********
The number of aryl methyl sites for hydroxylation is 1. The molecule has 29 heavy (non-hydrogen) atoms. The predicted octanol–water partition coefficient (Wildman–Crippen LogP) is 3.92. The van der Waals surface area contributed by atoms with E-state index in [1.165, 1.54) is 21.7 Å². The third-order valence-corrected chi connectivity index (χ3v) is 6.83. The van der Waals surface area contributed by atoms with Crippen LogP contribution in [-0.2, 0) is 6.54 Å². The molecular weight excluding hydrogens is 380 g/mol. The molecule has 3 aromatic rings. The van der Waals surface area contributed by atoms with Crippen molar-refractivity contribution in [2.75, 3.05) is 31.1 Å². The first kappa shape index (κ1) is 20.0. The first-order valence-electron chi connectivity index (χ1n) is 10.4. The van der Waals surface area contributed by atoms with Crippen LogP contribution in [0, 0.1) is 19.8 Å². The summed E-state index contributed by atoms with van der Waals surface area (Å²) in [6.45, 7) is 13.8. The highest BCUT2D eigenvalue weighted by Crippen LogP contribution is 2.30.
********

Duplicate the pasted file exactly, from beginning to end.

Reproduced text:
The number of aryl methyl sites for hydroxylation is 1. The molecule has 29 heavy (non-hydrogen) atoms. The predicted octanol–water partition coefficient (Wildman–Crippen LogP) is 3.92. The van der Waals surface area contributed by atoms with E-state index in [1.165, 1.54) is 21.7 Å². The third-order valence-corrected chi connectivity index (χ3v) is 6.83. The van der Waals surface area contributed by atoms with Crippen LogP contribution in [-0.2, 0) is 6.54 Å². The molecular weight excluding hydrogens is 380 g/mol. The molecule has 3 aromatic rings. The van der Waals surface area contributed by atoms with Crippen molar-refractivity contribution in [2.75, 3.05) is 31.1 Å². The first kappa shape index (κ1) is 20.0. The first-order valence-electron chi connectivity index (χ1n) is 10.4. The van der Waals surface area contributed by atoms with Crippen LogP contribution in [0, 0.1) is 19.8 Å². The summed E-state index contributed by atoms with van der Waals surface area (Å²) in [6.45, 7) is 13.8. The highest BCUT2D eigenvalue weighted by Crippen LogP contribution is 2.30.